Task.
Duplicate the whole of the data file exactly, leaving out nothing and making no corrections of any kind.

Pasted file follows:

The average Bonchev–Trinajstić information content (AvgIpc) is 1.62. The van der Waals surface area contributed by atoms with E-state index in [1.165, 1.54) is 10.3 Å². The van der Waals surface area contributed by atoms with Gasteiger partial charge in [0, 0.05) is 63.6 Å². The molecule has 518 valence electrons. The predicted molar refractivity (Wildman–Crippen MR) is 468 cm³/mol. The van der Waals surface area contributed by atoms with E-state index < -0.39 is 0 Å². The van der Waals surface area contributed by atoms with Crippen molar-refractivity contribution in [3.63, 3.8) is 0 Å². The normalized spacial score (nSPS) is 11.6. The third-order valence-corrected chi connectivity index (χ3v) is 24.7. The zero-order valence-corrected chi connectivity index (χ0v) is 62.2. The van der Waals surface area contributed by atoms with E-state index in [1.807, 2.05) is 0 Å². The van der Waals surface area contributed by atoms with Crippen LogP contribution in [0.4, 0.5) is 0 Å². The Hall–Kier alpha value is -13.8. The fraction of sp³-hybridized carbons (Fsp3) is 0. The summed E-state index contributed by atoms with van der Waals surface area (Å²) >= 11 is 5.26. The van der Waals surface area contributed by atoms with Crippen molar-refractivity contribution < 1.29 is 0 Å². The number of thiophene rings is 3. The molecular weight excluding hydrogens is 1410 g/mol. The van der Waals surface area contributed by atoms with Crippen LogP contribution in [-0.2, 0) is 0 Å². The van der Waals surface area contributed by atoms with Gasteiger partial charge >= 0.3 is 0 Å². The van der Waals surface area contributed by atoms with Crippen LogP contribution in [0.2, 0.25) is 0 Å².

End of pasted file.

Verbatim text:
The average Bonchev–Trinajstić information content (AvgIpc) is 1.62. The van der Waals surface area contributed by atoms with E-state index in [1.165, 1.54) is 10.3 Å². The van der Waals surface area contributed by atoms with Gasteiger partial charge in [0, 0.05) is 63.6 Å². The molecule has 518 valence electrons. The predicted molar refractivity (Wildman–Crippen MR) is 468 cm³/mol. The van der Waals surface area contributed by atoms with E-state index < -0.39 is 0 Å². The van der Waals surface area contributed by atoms with Crippen molar-refractivity contribution in [3.63, 3.8) is 0 Å². The normalized spacial score (nSPS) is 11.6. The third-order valence-corrected chi connectivity index (χ3v) is 24.7. The zero-order valence-corrected chi connectivity index (χ0v) is 62.2. The van der Waals surface area contributed by atoms with E-state index in [1.807, 2.05) is 0 Å². The van der Waals surface area contributed by atoms with Crippen LogP contribution in [0.4, 0.5) is 0 Å². The Hall–Kier alpha value is -13.8. The fraction of sp³-hybridized carbons (Fsp3) is 0. The summed E-state index contributed by atoms with van der Waals surface area (Å²) >= 11 is 5.26. The van der Waals surface area contributed by atoms with Crippen molar-refractivity contribution < 1.29 is 0 Å². The number of thiophene rings is 3. The molecular weight excluding hydrogens is 1410 g/mol. The van der Waals surface area contributed by atoms with Crippen LogP contribution in [-0.2, 0) is 0 Å². The van der Waals surface area contributed by atoms with Gasteiger partial charge >= 0.3 is 0 Å². The van der Waals surface area contributed by atoms with Crippen LogP contribution in [0.2, 0.25) is 0 Å².